Fun in the Snow!!

Imagine you’re stuck in your house for an unknown period of time with a toddler who is starting to climb the bookshelf because he, as well as you, is going stir-crazy. Well, that was exactly my life this past week when we got an unexpected 7 inches of snow and were trapped in our house waiting for the sun to come back out. And if you live anywhere in North Carolina or the southeast, you probably saw some snowflakes last week as well.


After half a day of being lazy on our unexpected day off, I decided that I wanted to take my son out into the snow. The only problem was that I accidentally had left his coat in the car from daycare the previous day and that was reason enough for me to stay inside in the warmth. I then recalled seeing photos of kiddos on Facebook during our last mini-snow storm where they were playing indoors with snow that was in a plastic box. So, I gathered up some little animal toys, a couple of dishes, and some paintbrushes before stepping out onto my back porch to scoop up some fluffy snow to put into a tray.

In the past, my son has not been the biggest fan of snow, so I wasn’t sure how he’d react, but after a few minutes of exploring the stuff, he was loving the activity! At first, we worked with spoons and I encouraged him to scoop the snow and dump it into a cup. We have been working on using utensils during mealtime, so this was just a bonus lesson!

Using spoons to scoop the snow

I then brought out a lid for the cup and we worked on the actions, ‘open’ and ‘close’. He has recently starting showing interest in signing the word, “open”, so I made sure to include this in our fun sensory activity! Creating and fostering these teachable moments really makes a difference in how quickly kids pick up on new information, especially when it comes to vocabulary. The more they hear a word and can experience its meaning, the more likely they are to pick it up and begin using it in their own language.

Opening and closing

After playing with the dishes in the snow, we added some farm animals. We sang “Old MacDonald Had a Farm” and practiced animal sounds. My son has recently discovered a love for dancing, so he kept picking the farmer up and wiggling around to let me know he wanted to keep singing.

Farm Animals playing in the snow

We also practiced following simple directions and identifying familiar objects. After covering up two of the animals with some snow, I asked him, “Where is the cow, can you find him?”

Finding the cow

As he was brushing the snow off of the cow, he realized that he had touched the snow with his hand, which made him pause. He then put his hand into his mouth to taste the snow and immediately spit it back out, probably because of how cold it was. Since we started feeding him solid foods around 7 months, he has always done well with various textures and types of foods. He has no problem touching and eating new and unfamiliar foods, in fact, the greener the food, the better. Exposing children to various types of sensory experiences from a young age is important for their development. Encouraging them to touch foods and other objects (as long as it doesn’t become a choking hazard) allows children to learn about what they are feeling, whether the object is hot, squishy, hard, prickly, etc. And if you’re unsure of where to start or what types of activities to do, check out Pinterest for some great sensory activities for babies and toddlers.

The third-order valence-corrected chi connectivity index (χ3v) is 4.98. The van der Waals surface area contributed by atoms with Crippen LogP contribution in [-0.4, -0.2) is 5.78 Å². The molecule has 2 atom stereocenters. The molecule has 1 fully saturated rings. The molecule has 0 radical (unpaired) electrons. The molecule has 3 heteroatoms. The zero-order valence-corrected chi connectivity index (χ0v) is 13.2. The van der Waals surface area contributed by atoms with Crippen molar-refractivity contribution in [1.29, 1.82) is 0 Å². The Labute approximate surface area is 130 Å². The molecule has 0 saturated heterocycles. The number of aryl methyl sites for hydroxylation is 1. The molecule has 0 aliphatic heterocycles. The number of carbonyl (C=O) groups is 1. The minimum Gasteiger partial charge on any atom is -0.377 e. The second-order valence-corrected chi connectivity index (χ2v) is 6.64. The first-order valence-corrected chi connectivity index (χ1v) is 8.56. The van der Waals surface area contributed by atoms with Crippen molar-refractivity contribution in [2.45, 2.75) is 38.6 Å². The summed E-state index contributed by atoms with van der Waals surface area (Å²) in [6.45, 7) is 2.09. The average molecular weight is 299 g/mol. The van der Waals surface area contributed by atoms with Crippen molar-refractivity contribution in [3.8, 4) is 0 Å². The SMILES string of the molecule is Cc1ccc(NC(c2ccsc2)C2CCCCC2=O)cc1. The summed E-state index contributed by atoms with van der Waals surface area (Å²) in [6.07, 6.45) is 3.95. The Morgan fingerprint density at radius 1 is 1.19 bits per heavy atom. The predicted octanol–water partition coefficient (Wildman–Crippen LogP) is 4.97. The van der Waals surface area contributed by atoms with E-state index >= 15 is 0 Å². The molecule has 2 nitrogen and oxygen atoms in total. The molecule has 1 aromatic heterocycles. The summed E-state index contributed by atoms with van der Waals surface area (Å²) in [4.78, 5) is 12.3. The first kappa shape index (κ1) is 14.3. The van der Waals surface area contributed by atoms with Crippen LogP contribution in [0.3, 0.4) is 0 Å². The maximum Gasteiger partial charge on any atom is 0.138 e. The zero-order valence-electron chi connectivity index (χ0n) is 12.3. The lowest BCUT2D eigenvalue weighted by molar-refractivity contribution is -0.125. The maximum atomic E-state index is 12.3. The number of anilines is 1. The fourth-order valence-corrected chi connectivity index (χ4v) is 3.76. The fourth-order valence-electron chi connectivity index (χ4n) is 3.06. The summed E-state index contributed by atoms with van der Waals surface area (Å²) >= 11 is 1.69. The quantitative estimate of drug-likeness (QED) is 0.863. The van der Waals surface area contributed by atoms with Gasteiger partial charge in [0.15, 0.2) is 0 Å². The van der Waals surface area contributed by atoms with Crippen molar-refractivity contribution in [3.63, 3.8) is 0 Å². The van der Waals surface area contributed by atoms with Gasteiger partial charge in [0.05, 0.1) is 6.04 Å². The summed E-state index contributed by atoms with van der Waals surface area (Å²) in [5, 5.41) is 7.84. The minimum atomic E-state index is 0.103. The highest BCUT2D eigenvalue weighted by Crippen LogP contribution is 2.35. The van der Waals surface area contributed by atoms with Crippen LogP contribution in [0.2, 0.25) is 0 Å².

Tasting the snow

Before getting to the super fun part of our snow play, we worked on some other vocabulary. I placed different objects in the snow, including a ball, cow, spoon and brush. I asked my son to pick up the ball, which he did before tossing it across the room while saying, “ball” (which I happened to capture on camera). I am always looking for opportunities to teach my son good manners, so we also worked on signing “please” when he wanted me to hand the ball back to him. Using simple signs has helped him be able to communicate his wants and needs with us as he is learning to use words verbally. This has reduced his level of frustration when we do not necessarily know what he wants.

Signing “please”

Finally, to end our snow sensory activity, I introduced some watered down Crayola paint that I had prepared as I was gathering up materials. I demonstrated how to dip the brush into the paint and then “paint” the snow. My son absolutely loved this part of the activity and he painted until the snow looked like rainbow mush.

Painting the snow

As he was winding down, I read the book, “Snow”  by Uri Shulevitz. Even if the book doesn’t always match the theme, I try to include stories whenever I can.

Early Literacy

So the next time you are stuck inside while your front yard is covered in snow, find yourself a large tray and fill it up. Add some simple utensils from the kitchen or some plastic toys and bam, you have an exciting sensory activity. You don’t have to wait for the snow either, try filling a glass baking dish with two packages of jello and add some cookie cutters, easy peasy. Or, grab a can of cool whip (or shaving cream if your child doesn’t put everything into their mouths anymore), spray some into a bowl and give them a spoon for scooping. As with any sensory activity, prepare for a mess (which is part of the fun!) but think ahead and prepare either a vinyl table cloth or you could even throw your kiddo in the tub if you want easy clean up.


I’m always looking for new sensory ideas, so feel free to share any that you have done with kiddos you work with or with your own children at home. And check back in next Monday for more Mommy ideas, tips, and tricks!


Katie Z. Miller